Mohamed Sanu Becoming a Favorite of Bengals' Coach, Players and Fans
Somebody got a cheap and cruel laugh at Cincinnati Bengals third-round wide receiver Mohamed Sanu when they prank-called him, posing as a member of the Bengals organization phoning to inform him that they had selected him in the first round.
Sanu ended up a member of the team a day later, joining a free-for-all competition for the team's No. 2 wide receiver position. If he keeps winning over observers and members of the organization at the rate he did in his first month with the Bengals, he'll have the last laugh.
Dan Hoard of Bengals.com writes that he was impressed with Sanu during the one practice open to the media, but he had to seek out "an expert opinion." The expert? Cincinnati's No. 1 wide receiver and 2011 rookie sensation AJ Green. Green couldn't have been more glowing in his remarks:
Man, that guy is smooth. He works the middle really well. A lot of people have questioned his speed, but the guy has ‘football speed.’ It’s just like myself. A lot of people say that he didn’t run the fastest, but you see him on the field and he’s fluid in-and-out of his breaks, he catches everything with his hands, and he attacks the ball. He’s going to be a special one.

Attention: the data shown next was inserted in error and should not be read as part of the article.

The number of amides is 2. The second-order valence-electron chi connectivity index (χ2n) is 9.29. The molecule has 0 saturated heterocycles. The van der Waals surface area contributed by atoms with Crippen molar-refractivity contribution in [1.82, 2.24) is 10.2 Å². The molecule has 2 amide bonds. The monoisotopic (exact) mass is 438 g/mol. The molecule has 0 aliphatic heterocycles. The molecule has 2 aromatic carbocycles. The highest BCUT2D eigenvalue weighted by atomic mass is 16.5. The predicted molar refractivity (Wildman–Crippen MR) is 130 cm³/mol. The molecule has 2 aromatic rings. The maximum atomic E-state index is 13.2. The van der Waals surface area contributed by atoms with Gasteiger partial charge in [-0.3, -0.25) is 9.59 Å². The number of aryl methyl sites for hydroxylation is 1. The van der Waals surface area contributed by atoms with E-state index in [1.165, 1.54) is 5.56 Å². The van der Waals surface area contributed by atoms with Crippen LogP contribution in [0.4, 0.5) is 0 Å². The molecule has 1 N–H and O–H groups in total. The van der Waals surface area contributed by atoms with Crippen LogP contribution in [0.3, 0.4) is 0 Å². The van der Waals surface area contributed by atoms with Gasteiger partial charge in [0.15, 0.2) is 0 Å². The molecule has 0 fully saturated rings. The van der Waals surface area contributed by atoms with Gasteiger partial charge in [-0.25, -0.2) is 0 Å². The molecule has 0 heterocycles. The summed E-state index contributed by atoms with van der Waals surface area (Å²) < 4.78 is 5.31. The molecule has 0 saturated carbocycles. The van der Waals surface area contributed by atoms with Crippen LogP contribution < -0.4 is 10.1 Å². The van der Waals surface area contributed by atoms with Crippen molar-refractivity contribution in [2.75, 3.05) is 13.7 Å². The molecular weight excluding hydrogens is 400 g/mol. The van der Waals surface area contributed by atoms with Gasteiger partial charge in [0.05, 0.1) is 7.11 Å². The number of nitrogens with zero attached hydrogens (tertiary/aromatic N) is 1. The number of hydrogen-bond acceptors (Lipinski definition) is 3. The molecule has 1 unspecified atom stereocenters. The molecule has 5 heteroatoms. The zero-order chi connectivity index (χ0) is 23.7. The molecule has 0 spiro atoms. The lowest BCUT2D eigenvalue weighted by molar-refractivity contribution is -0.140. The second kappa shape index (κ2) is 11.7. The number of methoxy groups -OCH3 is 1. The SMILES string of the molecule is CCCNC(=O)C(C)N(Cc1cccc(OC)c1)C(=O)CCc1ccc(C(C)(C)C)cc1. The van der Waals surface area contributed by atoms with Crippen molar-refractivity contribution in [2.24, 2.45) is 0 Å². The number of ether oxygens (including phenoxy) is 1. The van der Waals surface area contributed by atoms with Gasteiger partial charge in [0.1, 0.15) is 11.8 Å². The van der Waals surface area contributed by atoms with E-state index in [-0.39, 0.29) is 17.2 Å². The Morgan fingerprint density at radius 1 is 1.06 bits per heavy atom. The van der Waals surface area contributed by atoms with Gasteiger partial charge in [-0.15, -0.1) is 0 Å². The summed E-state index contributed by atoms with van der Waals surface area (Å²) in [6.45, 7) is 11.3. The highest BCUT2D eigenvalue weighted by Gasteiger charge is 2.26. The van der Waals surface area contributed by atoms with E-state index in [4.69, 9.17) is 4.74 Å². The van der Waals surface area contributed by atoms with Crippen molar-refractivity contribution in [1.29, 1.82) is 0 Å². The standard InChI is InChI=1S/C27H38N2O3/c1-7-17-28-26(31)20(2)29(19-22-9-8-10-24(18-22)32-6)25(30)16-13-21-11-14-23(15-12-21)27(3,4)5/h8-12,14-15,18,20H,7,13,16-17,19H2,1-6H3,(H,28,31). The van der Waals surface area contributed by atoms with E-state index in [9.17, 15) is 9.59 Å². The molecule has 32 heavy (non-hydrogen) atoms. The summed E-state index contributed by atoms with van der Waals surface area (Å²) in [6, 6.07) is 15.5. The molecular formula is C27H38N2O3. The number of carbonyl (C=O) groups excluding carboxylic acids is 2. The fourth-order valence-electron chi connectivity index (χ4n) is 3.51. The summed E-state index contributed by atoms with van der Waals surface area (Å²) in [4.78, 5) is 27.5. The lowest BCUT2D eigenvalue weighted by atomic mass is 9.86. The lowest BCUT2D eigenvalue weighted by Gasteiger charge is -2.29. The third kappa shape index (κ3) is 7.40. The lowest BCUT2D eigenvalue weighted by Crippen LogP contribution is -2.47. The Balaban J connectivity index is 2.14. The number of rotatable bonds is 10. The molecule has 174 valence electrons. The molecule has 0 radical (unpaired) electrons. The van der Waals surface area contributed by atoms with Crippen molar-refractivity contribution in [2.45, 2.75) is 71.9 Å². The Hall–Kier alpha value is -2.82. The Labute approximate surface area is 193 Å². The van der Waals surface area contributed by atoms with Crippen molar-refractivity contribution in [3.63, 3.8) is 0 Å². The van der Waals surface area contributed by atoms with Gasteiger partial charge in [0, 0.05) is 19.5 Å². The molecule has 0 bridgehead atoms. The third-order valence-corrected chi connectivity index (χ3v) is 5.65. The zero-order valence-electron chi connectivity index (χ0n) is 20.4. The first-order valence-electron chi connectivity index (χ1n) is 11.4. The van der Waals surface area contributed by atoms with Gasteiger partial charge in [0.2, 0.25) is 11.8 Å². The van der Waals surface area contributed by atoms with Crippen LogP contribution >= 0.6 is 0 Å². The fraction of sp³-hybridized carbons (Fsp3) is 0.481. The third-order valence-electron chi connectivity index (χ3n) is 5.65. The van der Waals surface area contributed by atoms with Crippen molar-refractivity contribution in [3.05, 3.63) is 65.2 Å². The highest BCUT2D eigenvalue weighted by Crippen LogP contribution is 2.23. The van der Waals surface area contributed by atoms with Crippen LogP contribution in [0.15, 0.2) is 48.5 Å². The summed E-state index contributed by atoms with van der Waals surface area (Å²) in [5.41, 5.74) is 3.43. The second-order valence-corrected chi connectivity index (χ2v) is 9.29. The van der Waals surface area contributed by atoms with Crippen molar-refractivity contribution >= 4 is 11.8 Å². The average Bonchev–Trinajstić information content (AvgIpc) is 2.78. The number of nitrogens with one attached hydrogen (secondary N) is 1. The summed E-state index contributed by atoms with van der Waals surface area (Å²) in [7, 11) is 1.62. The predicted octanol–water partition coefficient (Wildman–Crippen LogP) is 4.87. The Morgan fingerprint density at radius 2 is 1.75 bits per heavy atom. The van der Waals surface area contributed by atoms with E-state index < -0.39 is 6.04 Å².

Quarterback Andy Dalton also praised Sanu, according to Hoard. Dalton liked Sanu's big body, shiftiness, and the way he comes back to the ball, predicting that he is "going to be a good player for us."
Teammates' opinions are important, but they don't set the depth chart. That's head coach Marvin Lewis' job, and he was already warming to Sanu before last week's OTAs.
Cincinnati Enquirer beat writer Joe Reedy reported that Lewis said Sanu was "everything we expected him to be" in rookie mini camp earlier this month. Lewis said Sanu would play this year and that he expected him to push for playing time and a starting spot. Carlos Holmes of the Dayton Daily News writes that Sanu appears to be a fan favorite, too.
Are expectations getting a little ahead of reality? AJ Green seemed to know that this statement would be met with incredulity: "I’m telling you—a lot of the older guys here compare him to T.J. Houshmandzadeh."
Too lofty? Decide for yourself:
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